A lot or a little?
The parents' guide to what's in this game.
What parents need to know
Parents need to know that Predator: Hunting Grounds is a first and third-person shooter for the PlayStation 4 and PC. It's inspired by the iconic science fiction franchise that has included movies, comics, books, and other games. When playing as the Predator, players use laser guns and blades to kill human soldiers, while playing as a soldier gives you guns to use against the Predator. Both of these result in a lot of bloodshed, gore, and dismemberment that includes seeing human bodies with their skins removed, and their bloody buttocks exposed. The dialog includes such curse words as "f--k" and "s--t," while worse may be heard from other players since online communication isn't moderated. There's also a mission in which the soldiers have to find and destroy some drugs, though they don't partake.
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What's it about?
Inspired by the titular sci-fi movie series, PREDATOR: HUNTING GROUNDS casts you as both sides of this eternal struggle. When playing as one of four humans who must work together, the game works like a first-person shooter in which you're a special ops soldier who must complete military missions in a South American jungle while being hunted by the Predator. When playing as the Predator, the gameplay acts like a third-person stealth action game in which you have to hunt the soldiers and stop them from completing their mission using all the science fiction weaponry from the movies, such as blades, laser cannons, and net guns. Based on how well you do on either side, you'll earn experience, which can be used to unlock new gear and extras for your characters.
Is it any good?
Inspired by the titular sci-fi movie series, this four-against-one online-only hunting game is decidedly more fun when you're the hunter and not the hunted. In Predator: Hunting Grounds, you have your choice of playing as one of four human soldiers tasked with completing missions in a South American jungle while being hunted by a Predator, the lone alien sportsman out for an afternoon of human hunting. When played as one of the former, this is a solid, objective-based first-person shooter, one that boasts solid controls, varied and multi-part missions, and interesting jungle locations. Except that unlike Call of Duty or other games like it, the constant threat of being hunted by a superior enemy adds some tension to the proceedings.
Where this really gets good is when you are that superior enemy. Much like the similar moments in the Batman: Arkham games, playing as the Predator not only switches the perspective from first to third, but it gives you some cool gadgets, including thermal vision and a personal cloaking device. You have climbing skills that rival an Assassin's Creed hero. Though, ultimately, how well this works really relies on how serious you, your compatriots, and your competition take this. Even with a good amount of depth when it comes to the jungle locations and the soldiers' missions -- not to mention all the customizing options you unlock as you play (including practical gear and cosmetic skins for characters) -- this is still only as good as the people playing it. While Predator: Hunting Grounds isn't as good as the classic first movie, it's a worthy addition to this sci-fi series.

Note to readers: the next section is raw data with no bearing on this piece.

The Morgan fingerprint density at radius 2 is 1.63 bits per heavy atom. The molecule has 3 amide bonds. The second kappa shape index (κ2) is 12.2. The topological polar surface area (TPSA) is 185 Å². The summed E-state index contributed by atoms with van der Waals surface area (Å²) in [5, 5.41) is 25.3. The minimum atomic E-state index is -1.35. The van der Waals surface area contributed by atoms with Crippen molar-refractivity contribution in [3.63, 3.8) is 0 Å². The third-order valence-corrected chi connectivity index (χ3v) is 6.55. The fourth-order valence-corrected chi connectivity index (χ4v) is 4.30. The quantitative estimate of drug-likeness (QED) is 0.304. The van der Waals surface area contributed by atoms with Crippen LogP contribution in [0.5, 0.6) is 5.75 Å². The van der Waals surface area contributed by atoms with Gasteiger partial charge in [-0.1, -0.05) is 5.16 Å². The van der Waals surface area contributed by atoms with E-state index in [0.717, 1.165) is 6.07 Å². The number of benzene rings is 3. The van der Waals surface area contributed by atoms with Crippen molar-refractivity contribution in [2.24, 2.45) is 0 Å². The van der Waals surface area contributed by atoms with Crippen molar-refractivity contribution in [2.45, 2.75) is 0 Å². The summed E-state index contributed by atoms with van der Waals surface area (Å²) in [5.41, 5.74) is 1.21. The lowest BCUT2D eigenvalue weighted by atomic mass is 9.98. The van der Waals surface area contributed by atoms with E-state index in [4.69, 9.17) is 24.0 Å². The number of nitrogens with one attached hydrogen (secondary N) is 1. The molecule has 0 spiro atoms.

Talk to your kids about ...
Families can talk about teamwork. When you play Predator: Hunting Grounds as one of the soldiers, your survival depends on your ability to work together, but do you think this is true for real life as well? How can working together, as a team -- as a family -- make certain tasks easier?
Is the violence in Predator: Hunting Grounds affected by the large amount of blood and gore shown in the game? Do you think that the dismemberment and displaying of skinless bodies adds anything to the game? Would it be as entertaining if it didn't include this content?
- Platforms: PlayStation 4, Windows
- Price: $39.99
- Pricing structure: Paid
- Available online? Available online
- Developer: IllFonic
- Release date: April 24, 2020
- Genre: Action/Adventure
- Topics: Adventures, Monsters, Ghosts, and Vampires, Space and Aliens
- ESRB rating: M for Blood and Gore, Drug Reference, Intense Violence, Partial Nudity, Strong Language
- Last updated: January 11, 2021
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